Consumer ‘sentiment’ has improved and to tap into this opportunity, car makers are ready with several new launches coupled with attractive deals. If you, too, are contemplating a new car, and an auto loan to go with it, you can approach either a bank or an auto finance company, which is often an arm of the car manufacturer. But which would be a better choice? We help you decide.
Eligibility and ease
A car manufacturer’s finance arm provides loans only for their in-house brands. So, Tata Motors Finance Ltd will only give you a loan only if you are buying a car from Tata Motors Ltd. But not all car companies have their own auto financing. In such cases, you have to approach a bank for a loan, which provide loans for all car brands, but apply tighter eligibility criteria.
“Captive car finance companies mostly help finance those segments of borrowers that banks shy away from. They have relaxed credit norms and wider geographical spread,” said Rahul Soota, executive director, Mymoneymantra.com. However, an auto loan from a car finance company has to be paid back sooner—their typical maximum loan period is five years. Banks offer a longer duration, up to seven years.
The next deciding factor is interest rates. Banks usually apply a rack rate, i.e., same interest rate for most customers. Car finance companies offer rates on a preferential basis. “A captive finance company might use preferential rates to support the parent company’s product sales,” said a Volkswagen representative in an email response. Say, if you have owned a Volkswagen vehicle you could get a better interest rate than a first time Volkswagen buyer.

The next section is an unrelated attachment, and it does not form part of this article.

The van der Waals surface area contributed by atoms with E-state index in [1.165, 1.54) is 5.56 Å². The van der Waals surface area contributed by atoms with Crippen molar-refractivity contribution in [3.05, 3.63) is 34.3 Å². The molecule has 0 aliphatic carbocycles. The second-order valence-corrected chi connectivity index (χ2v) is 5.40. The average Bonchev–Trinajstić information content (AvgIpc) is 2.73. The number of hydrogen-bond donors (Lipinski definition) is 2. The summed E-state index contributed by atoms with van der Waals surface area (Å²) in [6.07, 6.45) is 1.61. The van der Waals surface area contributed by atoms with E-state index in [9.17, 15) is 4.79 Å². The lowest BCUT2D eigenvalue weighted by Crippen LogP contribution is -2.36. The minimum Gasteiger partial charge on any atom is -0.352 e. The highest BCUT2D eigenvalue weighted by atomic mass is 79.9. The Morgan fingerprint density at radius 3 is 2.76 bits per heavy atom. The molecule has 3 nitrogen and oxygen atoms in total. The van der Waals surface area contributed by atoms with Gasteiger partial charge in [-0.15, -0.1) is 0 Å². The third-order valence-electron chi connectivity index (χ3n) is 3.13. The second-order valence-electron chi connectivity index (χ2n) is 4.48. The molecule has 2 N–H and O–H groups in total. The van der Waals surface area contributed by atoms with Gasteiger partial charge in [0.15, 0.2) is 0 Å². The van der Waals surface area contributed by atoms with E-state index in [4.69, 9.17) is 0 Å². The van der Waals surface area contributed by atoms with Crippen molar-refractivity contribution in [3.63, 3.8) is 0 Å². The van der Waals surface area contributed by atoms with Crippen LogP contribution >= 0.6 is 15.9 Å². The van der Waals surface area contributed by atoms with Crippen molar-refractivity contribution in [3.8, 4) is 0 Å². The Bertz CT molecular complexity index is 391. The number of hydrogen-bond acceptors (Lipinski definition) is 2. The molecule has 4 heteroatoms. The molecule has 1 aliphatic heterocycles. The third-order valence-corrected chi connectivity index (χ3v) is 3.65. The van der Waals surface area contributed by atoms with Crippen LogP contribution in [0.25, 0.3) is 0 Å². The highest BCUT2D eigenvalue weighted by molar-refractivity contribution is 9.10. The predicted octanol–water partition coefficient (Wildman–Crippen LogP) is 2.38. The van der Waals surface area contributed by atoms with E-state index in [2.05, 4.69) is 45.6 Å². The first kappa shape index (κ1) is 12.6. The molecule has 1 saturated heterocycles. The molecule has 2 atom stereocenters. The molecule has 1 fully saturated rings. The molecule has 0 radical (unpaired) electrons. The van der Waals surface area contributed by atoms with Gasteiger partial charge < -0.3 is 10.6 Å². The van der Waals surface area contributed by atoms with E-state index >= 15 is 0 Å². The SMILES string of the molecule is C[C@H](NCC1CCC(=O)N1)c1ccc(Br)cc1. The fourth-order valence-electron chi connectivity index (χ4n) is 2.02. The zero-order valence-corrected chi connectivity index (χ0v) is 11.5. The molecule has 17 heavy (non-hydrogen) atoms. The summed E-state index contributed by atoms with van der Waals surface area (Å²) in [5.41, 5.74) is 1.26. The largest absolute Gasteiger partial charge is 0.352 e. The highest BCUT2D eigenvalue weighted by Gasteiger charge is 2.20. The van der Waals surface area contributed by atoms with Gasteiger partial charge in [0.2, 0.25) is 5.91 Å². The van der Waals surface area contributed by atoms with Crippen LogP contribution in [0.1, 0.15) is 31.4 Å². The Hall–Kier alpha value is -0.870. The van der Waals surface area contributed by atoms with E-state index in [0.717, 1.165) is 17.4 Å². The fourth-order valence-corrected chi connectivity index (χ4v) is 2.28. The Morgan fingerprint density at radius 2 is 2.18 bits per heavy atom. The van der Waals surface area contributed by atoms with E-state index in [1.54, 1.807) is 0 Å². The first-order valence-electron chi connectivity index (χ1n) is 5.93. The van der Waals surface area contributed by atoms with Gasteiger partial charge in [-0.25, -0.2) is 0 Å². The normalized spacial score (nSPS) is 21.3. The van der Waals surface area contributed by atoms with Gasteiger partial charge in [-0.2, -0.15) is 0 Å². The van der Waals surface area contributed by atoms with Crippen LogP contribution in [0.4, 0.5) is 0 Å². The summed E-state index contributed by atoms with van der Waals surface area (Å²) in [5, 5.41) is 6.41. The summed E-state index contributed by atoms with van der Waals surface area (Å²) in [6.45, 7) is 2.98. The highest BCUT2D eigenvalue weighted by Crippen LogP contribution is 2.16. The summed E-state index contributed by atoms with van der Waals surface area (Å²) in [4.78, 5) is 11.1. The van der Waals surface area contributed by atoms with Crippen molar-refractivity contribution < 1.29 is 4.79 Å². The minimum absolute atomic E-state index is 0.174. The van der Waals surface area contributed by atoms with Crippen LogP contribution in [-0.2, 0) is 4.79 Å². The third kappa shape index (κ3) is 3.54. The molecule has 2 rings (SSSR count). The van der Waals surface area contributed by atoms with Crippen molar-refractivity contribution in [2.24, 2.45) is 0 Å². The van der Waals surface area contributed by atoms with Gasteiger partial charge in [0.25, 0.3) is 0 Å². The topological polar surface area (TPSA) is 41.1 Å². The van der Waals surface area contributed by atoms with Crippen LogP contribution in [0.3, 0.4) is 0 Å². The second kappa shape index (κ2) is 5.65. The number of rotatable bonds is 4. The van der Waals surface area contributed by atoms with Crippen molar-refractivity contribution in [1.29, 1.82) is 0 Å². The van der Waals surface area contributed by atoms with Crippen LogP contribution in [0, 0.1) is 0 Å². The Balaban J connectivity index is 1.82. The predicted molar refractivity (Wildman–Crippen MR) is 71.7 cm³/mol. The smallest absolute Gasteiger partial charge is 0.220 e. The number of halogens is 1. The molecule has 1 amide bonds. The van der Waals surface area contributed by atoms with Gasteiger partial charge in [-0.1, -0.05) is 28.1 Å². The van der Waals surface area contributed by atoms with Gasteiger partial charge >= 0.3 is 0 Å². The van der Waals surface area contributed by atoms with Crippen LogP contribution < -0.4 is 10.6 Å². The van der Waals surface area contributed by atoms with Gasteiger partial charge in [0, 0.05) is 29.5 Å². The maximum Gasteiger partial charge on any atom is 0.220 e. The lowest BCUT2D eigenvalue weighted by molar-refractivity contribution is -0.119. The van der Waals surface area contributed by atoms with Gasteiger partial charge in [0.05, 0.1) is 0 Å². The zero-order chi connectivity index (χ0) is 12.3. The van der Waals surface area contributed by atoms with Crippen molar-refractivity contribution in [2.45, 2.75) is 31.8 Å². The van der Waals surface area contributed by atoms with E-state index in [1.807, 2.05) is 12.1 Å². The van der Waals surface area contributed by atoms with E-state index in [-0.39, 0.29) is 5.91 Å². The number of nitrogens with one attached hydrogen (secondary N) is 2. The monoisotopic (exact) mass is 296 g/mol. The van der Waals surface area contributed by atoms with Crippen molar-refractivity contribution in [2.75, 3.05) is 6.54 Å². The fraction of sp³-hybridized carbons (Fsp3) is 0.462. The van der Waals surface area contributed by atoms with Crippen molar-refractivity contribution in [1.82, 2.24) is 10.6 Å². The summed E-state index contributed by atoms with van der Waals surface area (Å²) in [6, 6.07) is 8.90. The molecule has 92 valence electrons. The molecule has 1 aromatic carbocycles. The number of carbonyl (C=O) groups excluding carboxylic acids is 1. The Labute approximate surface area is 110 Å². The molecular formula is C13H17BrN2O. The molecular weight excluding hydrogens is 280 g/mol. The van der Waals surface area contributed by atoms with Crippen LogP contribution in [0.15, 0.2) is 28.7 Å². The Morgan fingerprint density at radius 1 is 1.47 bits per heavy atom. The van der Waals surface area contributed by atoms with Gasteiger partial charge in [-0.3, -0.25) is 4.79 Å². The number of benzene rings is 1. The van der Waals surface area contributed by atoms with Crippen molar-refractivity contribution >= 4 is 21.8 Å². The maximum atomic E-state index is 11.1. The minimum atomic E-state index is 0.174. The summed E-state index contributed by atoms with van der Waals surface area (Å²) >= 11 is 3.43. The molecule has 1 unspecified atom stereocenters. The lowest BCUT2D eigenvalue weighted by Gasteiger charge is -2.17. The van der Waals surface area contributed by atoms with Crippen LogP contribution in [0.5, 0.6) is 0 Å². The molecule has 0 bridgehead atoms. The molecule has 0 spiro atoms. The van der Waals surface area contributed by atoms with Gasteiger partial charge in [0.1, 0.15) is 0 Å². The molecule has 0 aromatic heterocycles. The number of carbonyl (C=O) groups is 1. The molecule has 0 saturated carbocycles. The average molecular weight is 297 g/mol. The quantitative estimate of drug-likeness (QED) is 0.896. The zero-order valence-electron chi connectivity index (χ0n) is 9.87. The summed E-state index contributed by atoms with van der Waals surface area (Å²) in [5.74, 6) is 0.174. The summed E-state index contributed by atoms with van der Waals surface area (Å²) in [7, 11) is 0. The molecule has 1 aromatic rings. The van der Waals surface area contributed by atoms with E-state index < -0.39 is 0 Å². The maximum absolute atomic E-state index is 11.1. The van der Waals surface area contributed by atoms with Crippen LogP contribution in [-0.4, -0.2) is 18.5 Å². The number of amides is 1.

This brings us to the next step: who offers a better rate? Even though car finance companies don’t display their rates, their loans are often cheaper on specific models or variants. BMW, for instance, has a scheme running on its 1-Series (118D), which has an interest rate of 8.05%. The vehicle costs Rs 25.6 lakh. You have to make a downpayment of Rs 5.6 lakh, and the company will give a loan of Rs 20 lakh (for seven years).
However, for one month every year, you have to pay an installment of Rs 1.59 lakh (called a “bullet amount”). In all you would pay Rs 26.58 lakh at the end of seven years. If you do not avail this offer, BMW will charge a rate of at least 11.25%, which means you would pay Rs 29.04 lakh after seven years.
If you instead take a loan from a bank, say, SBI, the interest rate would be 10.95% and you would be paying `28.82 lakh after the same period.
However, there are three other cost heads that you need to compare: processing fees, prepayment charges and late payment penalty. Here’s a look at these.
Processing fee: This varies across banks and car finance companies, and depends on the loan amount and can vary from Rs 1,020-15,000.
Prepayment charge and late payment penalty: Some banks, including SBI, Bank of Baroda, Bank of India, and Canara Bank, don’t have a prepayment charge, while some other banks, including HDFC Bank, Axis Bank and ICICI Bank, do. However, in May, the Reserve Bank of India had directed all banks to not charge borrowers for pre-paying floating loans, which includes auto loans.
When it comes to late payment penalty both categories of lenders will penalise you.
There are other factors also such as cheaper insurance, extended warranty, maintenance packages, and more.
What should you do?
“The customer should give credence to transparency. Speed of sanction, disbursement and quality of service are also important,” said Khanna.
Whether a bank or a car finance company, the basic steps don’t change. First compare the total cost of the loan and EMIs, and then evaluate your repayment ability. After this, choose a lender that is most adapted to your needs.